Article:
Tompkins County Sheriff Derik Osborne announced on March 15 that visits to inmates in the Tompkins County Jail were suspended. The next day, all Administrative Offices of the Sheriff were closed down in an attempt to prevent the spread of COVID-19.
The Tompkins County Jail currently houses 41 inmates, none of whom have shown symptoms of the virus, according to the sheriff. Additionally, the jail increased cleaning efforts to further prevent the spread.
Inmates at the jail have been granted a limited number of free phone calls to make up for the ban on visitors. The sheriff’s office did not reply to a request for the specific number of phone calls by the time of publication.
In order to prevent the spread from any new inmates to current inmates, newcomers will be “secured separately from the general population until such time that they can be examined by medical personnel,” according to the announcement.
Separation and containment are especially important to prevent the spread of the coronavirus in jails because inmates are not allowed to possess any products that contain alcohol, including hand sanitizer, which is commonly used to prevent the spread of germs.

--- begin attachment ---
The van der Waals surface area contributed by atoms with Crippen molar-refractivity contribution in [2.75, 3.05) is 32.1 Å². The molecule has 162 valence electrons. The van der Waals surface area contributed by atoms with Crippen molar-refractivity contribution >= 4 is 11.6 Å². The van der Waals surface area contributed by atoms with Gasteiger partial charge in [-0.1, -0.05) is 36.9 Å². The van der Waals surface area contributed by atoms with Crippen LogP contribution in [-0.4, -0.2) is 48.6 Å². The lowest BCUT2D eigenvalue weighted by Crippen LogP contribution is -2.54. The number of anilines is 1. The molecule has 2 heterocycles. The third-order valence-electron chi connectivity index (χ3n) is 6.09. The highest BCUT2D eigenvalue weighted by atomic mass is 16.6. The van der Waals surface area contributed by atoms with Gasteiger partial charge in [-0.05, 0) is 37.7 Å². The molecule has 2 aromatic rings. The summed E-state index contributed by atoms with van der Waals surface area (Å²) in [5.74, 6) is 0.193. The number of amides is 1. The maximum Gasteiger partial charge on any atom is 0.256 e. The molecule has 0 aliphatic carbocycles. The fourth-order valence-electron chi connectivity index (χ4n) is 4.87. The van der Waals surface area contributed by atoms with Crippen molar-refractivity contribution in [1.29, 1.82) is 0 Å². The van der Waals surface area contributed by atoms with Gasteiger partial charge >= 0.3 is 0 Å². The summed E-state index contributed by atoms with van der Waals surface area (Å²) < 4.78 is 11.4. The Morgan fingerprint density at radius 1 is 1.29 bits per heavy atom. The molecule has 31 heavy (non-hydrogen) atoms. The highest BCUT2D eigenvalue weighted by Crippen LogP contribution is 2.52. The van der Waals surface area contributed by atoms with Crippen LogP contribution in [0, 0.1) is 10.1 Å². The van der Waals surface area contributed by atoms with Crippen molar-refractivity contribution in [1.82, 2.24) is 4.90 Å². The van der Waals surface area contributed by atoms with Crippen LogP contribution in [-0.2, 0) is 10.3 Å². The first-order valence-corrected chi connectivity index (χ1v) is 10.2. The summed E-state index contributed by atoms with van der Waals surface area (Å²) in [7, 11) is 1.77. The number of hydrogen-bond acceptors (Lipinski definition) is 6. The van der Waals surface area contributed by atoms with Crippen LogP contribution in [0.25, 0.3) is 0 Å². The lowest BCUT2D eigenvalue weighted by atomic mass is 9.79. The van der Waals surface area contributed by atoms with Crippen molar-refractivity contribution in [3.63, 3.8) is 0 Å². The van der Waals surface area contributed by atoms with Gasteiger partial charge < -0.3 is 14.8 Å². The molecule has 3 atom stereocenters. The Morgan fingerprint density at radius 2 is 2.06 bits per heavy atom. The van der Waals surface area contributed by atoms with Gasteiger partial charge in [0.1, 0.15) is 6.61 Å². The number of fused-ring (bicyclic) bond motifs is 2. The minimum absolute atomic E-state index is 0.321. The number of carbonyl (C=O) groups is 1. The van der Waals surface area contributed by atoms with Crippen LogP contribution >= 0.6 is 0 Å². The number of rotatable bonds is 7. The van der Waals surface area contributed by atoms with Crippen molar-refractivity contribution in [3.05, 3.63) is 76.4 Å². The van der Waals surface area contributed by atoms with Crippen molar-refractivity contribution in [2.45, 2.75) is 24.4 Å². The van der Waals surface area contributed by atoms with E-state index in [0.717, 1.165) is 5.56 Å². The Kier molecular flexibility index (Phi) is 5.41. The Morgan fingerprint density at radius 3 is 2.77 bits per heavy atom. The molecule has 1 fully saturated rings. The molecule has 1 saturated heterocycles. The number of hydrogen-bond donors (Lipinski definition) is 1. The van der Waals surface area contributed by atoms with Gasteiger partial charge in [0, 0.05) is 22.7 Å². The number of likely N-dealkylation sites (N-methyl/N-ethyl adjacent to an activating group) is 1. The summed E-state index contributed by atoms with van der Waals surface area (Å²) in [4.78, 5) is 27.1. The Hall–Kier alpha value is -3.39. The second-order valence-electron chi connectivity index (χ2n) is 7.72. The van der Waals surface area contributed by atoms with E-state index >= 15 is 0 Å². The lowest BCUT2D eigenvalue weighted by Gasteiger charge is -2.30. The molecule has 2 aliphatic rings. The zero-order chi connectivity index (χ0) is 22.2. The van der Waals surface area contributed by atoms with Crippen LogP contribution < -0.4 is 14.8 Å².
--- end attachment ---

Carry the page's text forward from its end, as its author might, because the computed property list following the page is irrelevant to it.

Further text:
The announcement was released at 2 p.m. on March 15, around the same time that the New York Daily News reported that a Department of Correction staffer in New York City tested positive for COVID-19. Later that evening, New York City Mayor Bill de Blasio additionally ordered visitation bans in New York City jails.
On March 16, all Administrative Offices of the Sheriff were closed until further notice.
Notably, this includes the Civil and Records Division, which handles pistol permits and the serving of several court orders, including divocrce actions and eviction papers. This office’s functions, along with services such as background checks, in-person civil payments and sheriff identifications, have been suspended indefinitely at this time.
The New York State Unified Court System indefinitely suspended eviction proceedings across the state as well.